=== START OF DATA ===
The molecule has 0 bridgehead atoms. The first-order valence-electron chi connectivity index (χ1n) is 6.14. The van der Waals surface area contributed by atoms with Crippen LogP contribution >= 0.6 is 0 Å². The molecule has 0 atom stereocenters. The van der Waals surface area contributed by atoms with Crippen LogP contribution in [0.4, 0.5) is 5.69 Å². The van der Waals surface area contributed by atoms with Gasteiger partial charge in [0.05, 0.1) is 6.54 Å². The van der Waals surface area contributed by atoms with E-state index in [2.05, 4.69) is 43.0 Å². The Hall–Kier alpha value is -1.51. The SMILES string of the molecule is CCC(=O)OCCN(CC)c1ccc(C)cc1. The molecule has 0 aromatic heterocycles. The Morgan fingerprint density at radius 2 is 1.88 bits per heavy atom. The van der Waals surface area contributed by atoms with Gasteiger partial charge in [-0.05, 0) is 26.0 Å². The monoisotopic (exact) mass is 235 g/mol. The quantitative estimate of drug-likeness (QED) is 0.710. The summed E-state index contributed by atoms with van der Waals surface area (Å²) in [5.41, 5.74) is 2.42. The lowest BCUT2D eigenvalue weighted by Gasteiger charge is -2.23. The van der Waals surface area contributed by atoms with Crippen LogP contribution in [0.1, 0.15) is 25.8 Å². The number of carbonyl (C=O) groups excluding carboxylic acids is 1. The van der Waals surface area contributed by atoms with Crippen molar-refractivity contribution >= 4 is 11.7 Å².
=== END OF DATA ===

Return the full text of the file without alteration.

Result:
The molecule has 0 bridgehead atoms. The first-order valence-electron chi connectivity index (χ1n) is 6.14. The van der Waals surface area contributed by atoms with Crippen LogP contribution >= 0.6 is 0 Å². The molecule has 0 atom stereocenters. The van der Waals surface area contributed by atoms with Crippen LogP contribution in [0.4, 0.5) is 5.69 Å². The van der Waals surface area contributed by atoms with Gasteiger partial charge in [0.05, 0.1) is 6.54 Å². The van der Waals surface area contributed by atoms with E-state index in [2.05, 4.69) is 43.0 Å². The Hall–Kier alpha value is -1.51. The SMILES string of the molecule is CCC(=O)OCCN(CC)c1ccc(C)cc1. The molecule has 0 aromatic heterocycles. The Morgan fingerprint density at radius 2 is 1.88 bits per heavy atom. The van der Waals surface area contributed by atoms with Gasteiger partial charge in [-0.05, 0) is 26.0 Å². The monoisotopic (exact) mass is 235 g/mol. The quantitative estimate of drug-likeness (QED) is 0.710. The summed E-state index contributed by atoms with van der Waals surface area (Å²) in [5.41, 5.74) is 2.42. The lowest BCUT2D eigenvalue weighted by Gasteiger charge is -2.23. The van der Waals surface area contributed by atoms with Crippen LogP contribution in [0.1, 0.15) is 25.8 Å². The number of carbonyl (C=O) groups excluding carboxylic acids is 1. The van der Waals surface area contributed by atoms with Crippen molar-refractivity contribution >= 4 is 11.7 Å².